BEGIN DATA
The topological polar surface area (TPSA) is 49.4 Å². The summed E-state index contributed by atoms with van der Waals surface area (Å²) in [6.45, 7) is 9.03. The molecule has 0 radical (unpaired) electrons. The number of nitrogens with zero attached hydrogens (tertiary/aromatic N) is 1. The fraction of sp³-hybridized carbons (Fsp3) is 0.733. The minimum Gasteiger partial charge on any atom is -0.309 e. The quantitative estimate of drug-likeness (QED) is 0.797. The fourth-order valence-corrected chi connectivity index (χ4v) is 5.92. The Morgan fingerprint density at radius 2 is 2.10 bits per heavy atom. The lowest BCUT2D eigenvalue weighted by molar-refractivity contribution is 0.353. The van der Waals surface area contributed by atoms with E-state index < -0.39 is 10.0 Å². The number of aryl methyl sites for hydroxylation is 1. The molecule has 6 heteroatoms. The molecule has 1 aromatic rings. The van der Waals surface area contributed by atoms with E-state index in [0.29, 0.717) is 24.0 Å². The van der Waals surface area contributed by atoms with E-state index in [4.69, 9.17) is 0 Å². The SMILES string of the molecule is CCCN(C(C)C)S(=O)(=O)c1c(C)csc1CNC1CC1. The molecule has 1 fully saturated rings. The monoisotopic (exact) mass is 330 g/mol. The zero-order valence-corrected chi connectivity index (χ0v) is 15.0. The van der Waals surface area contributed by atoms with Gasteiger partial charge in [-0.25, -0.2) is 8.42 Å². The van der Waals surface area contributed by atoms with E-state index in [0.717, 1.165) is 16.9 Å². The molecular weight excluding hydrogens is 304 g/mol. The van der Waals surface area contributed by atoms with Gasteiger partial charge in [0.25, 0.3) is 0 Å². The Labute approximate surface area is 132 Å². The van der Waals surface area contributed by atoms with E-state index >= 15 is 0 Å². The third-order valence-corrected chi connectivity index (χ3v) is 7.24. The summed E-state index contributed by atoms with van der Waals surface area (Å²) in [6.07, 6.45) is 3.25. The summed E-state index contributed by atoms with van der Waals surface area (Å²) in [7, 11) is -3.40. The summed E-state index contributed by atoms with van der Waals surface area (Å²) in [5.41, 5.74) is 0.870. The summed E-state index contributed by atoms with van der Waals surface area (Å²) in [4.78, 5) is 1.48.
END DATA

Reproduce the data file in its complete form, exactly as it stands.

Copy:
The topological polar surface area (TPSA) is 49.4 Å². The summed E-state index contributed by atoms with van der Waals surface area (Å²) in [6.45, 7) is 9.03. The molecule has 0 radical (unpaired) electrons. The number of nitrogens with zero attached hydrogens (tertiary/aromatic N) is 1. The fraction of sp³-hybridized carbons (Fsp3) is 0.733. The minimum Gasteiger partial charge on any atom is -0.309 e. The quantitative estimate of drug-likeness (QED) is 0.797. The fourth-order valence-corrected chi connectivity index (χ4v) is 5.92. The Morgan fingerprint density at radius 2 is 2.10 bits per heavy atom. The lowest BCUT2D eigenvalue weighted by molar-refractivity contribution is 0.353. The van der Waals surface area contributed by atoms with E-state index < -0.39 is 10.0 Å². The number of aryl methyl sites for hydroxylation is 1. The molecule has 6 heteroatoms. The molecule has 1 aromatic rings. The van der Waals surface area contributed by atoms with E-state index in [0.29, 0.717) is 24.0 Å². The van der Waals surface area contributed by atoms with E-state index in [4.69, 9.17) is 0 Å². The SMILES string of the molecule is CCCN(C(C)C)S(=O)(=O)c1c(C)csc1CNC1CC1. The molecule has 1 fully saturated rings. The monoisotopic (exact) mass is 330 g/mol. The zero-order valence-corrected chi connectivity index (χ0v) is 15.0. The van der Waals surface area contributed by atoms with Gasteiger partial charge in [-0.25, -0.2) is 8.42 Å². The van der Waals surface area contributed by atoms with E-state index in [0.717, 1.165) is 16.9 Å². The molecular weight excluding hydrogens is 304 g/mol. The van der Waals surface area contributed by atoms with Gasteiger partial charge in [0.25, 0.3) is 0 Å². The Labute approximate surface area is 132 Å². The van der Waals surface area contributed by atoms with E-state index >= 15 is 0 Å². The third-order valence-corrected chi connectivity index (χ3v) is 7.24. The summed E-state index contributed by atoms with van der Waals surface area (Å²) in [6.07, 6.45) is 3.25. The summed E-state index contributed by atoms with van der Waals surface area (Å²) in [7, 11) is -3.40. The summed E-state index contributed by atoms with van der Waals surface area (Å²) in [5.41, 5.74) is 0.870. The summed E-state index contributed by atoms with van der Waals surface area (Å²) in [4.78, 5) is 1.48.